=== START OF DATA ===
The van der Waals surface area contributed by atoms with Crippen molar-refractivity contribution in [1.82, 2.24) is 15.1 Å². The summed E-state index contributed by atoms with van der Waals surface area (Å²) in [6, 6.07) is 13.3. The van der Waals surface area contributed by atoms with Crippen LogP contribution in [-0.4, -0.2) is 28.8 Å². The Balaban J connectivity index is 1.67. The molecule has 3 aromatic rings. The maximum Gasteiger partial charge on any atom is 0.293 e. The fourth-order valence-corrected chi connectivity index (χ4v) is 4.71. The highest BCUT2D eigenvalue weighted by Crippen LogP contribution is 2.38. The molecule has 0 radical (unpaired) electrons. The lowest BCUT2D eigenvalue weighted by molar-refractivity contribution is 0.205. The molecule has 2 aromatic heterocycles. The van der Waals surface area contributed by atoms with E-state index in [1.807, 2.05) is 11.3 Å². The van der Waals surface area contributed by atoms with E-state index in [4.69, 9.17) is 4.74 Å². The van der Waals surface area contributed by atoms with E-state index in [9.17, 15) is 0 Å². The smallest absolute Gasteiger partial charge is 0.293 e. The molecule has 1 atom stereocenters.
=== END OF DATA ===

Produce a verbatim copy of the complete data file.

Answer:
The van der Waals surface area contributed by atoms with Crippen molar-refractivity contribution in [1.82, 2.24) is 15.1 Å². The summed E-state index contributed by atoms with van der Waals surface area (Å²) in [6, 6.07) is 13.3. The van der Waals surface area contributed by atoms with Crippen LogP contribution in [-0.4, -0.2) is 28.8 Å². The Balaban J connectivity index is 1.67. The molecule has 3 aromatic rings. The maximum Gasteiger partial charge on any atom is 0.293 e. The fourth-order valence-corrected chi connectivity index (χ4v) is 4.71. The highest BCUT2D eigenvalue weighted by Crippen LogP contribution is 2.38. The molecule has 0 radical (unpaired) electrons. The lowest BCUT2D eigenvalue weighted by molar-refractivity contribution is 0.205. The molecule has 2 aromatic heterocycles. The van der Waals surface area contributed by atoms with E-state index in [1.807, 2.05) is 11.3 Å². The van der Waals surface area contributed by atoms with E-state index in [4.69, 9.17) is 4.74 Å². The van der Waals surface area contributed by atoms with E-state index in [9.17, 15) is 0 Å². The smallest absolute Gasteiger partial charge is 0.293 e. The molecule has 1 atom stereocenters.